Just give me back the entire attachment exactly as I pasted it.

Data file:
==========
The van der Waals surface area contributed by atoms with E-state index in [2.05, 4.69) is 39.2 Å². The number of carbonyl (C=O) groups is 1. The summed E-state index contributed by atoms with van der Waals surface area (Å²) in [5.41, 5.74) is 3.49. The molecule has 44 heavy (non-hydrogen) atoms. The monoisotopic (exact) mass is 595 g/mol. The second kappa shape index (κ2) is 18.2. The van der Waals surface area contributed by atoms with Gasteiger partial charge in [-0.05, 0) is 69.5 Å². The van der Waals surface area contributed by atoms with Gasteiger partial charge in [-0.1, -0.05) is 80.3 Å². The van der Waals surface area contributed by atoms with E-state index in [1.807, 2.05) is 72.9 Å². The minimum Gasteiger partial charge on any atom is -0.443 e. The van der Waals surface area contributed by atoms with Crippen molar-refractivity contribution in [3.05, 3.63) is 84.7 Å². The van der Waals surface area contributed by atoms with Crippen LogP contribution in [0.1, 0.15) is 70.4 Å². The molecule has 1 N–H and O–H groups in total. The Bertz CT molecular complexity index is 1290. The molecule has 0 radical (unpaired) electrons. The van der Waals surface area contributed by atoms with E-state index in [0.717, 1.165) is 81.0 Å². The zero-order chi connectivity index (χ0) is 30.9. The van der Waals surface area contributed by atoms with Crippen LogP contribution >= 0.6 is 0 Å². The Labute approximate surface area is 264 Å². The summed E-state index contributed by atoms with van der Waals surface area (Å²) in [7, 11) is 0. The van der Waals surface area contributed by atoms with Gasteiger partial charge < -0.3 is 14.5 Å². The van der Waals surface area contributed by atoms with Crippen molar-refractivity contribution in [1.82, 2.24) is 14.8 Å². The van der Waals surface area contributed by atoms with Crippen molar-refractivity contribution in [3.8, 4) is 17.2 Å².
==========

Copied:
The van der Waals surface area contributed by atoms with E-state index in [2.05, 4.69) is 39.2 Å². The number of carbonyl (C=O) groups is 1. The summed E-state index contributed by atoms with van der Waals surface area (Å²) in [5.41, 5.74) is 3.49. The molecule has 44 heavy (non-hydrogen) atoms. The monoisotopic (exact) mass is 595 g/mol. The second kappa shape index (κ2) is 18.2. The van der Waals surface area contributed by atoms with Gasteiger partial charge in [-0.05, 0) is 69.5 Å². The van der Waals surface area contributed by atoms with Gasteiger partial charge in [-0.1, -0.05) is 80.3 Å². The van der Waals surface area contributed by atoms with E-state index in [1.807, 2.05) is 72.9 Å². The minimum Gasteiger partial charge on any atom is -0.443 e. The van der Waals surface area contributed by atoms with Crippen molar-refractivity contribution in [3.05, 3.63) is 84.7 Å². The van der Waals surface area contributed by atoms with Crippen LogP contribution in [0.1, 0.15) is 70.4 Å². The molecule has 1 N–H and O–H groups in total. The Bertz CT molecular complexity index is 1290. The molecule has 0 radical (unpaired) electrons. The van der Waals surface area contributed by atoms with E-state index in [0.717, 1.165) is 81.0 Å². The zero-order chi connectivity index (χ0) is 30.9. The van der Waals surface area contributed by atoms with Crippen LogP contribution >= 0.6 is 0 Å². The Labute approximate surface area is 264 Å². The summed E-state index contributed by atoms with van der Waals surface area (Å²) in [7, 11) is 0. The van der Waals surface area contributed by atoms with Gasteiger partial charge < -0.3 is 14.5 Å². The van der Waals surface area contributed by atoms with Crippen molar-refractivity contribution in [1.82, 2.24) is 14.8 Å². The van der Waals surface area contributed by atoms with Crippen molar-refractivity contribution in [3.8, 4) is 17.2 Å².